Facebook LinkedIn Email Pinterest Twitter Instagram YouTube Icon Navigation Search Icon Main Search Icon Video Play Icon Plus Icon Minus Icon Check Icon Print Icon Note Icon Heart Icon Filled Heart Icon Single Arrow Icon Double Arrow Icon Hamburger Icon TV Icon Close Icon Sorted Hamburger/Search Icon

Ponzu: A Citrusy Soy Sauce for Dipping and More

Fine Cooking Issue 74
By Jennifer Armentrout.  Photo: Scott Phillips
Save to Recipe Box
Add Private Note
Saved Add to List

    Add to List

Add Recipe Note

Ponzu is a tangy, citrus-flavored soy sauce that’s popular in Japanese cuisine as a dipping sauce for dishes like sashimi (thinly sliced raw fish) and tataki (thinly sliced seared rare meat or fish). Cooking with ponzu sauce isn’t traditional, but we like to use it as an ingredient because it’s all at once sour, salty, sweet, and savory—a real boon to have in the fridge, especially for the quick cook. Kikkoman makes a bottled ponzu sauce that’s nationally available, and this is what we used to test the recipe for Stir-Fried Beef with Snow Peas & Shiitakes. Mixed with a little oil, ponzu makes a quick salad dressing or marinade, and it’s also good sprinkled over plain steamed, broiled, or grilled fish.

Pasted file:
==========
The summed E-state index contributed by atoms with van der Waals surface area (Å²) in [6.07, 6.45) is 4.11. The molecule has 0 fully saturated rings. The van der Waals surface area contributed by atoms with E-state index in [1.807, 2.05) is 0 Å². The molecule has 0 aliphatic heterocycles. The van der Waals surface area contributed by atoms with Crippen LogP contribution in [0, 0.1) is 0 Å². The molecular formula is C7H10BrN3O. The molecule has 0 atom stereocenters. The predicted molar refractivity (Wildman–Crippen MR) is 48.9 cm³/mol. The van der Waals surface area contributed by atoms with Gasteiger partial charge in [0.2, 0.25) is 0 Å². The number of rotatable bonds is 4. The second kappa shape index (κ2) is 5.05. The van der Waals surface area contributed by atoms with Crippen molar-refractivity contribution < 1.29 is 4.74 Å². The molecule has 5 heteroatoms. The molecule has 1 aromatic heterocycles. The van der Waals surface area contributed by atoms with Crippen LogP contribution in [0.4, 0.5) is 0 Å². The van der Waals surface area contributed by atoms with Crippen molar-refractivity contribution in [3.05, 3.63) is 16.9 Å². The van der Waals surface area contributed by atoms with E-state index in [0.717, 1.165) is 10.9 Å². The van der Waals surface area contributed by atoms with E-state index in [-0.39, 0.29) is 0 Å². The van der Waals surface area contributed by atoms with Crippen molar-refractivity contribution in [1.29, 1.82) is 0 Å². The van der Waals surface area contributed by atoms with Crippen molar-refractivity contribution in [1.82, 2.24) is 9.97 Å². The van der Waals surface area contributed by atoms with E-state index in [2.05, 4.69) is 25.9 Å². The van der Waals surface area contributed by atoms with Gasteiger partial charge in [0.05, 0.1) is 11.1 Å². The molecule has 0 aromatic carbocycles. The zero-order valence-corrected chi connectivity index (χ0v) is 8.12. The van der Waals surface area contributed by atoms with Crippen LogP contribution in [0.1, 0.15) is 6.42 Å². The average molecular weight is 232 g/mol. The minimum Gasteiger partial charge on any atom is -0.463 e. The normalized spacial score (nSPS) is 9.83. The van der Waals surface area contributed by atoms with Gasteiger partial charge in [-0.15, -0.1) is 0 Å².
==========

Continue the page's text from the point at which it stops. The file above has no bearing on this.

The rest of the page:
Make your own

Though it won’t be completely authentic, you can make a ponzu-style sauce with ingredients from your pantry. For every 1/4 cup of ponzu needed, mix 2 tablespoons soy sauce, 1 tablespoon fresh lemon juice, 1 tablespoon rice vinegar, and a scant 1/2 teaspoon sugar.


Leave a Comment


Leave A Comment

Your email address will not be published.

Delicious Dish

Find the inspiration you crave for your love of cooking

Fine Cooking Magazine

Subscribe today
and save up to 44%

Already a subscriber? Log in.


View All

Moveable Feast Logo

Season 4 Extras

Santa Fe, NM (509)

Settled at the foothills of the Rocky Mountains, Santa Fe, New Mexico is home to a culinary scene of mixed influences and Southwestern flavors and ingredients. In this episode of…

View all Moveable Feast recipes and video extras


Follow Fine Cooking on your favorite social networks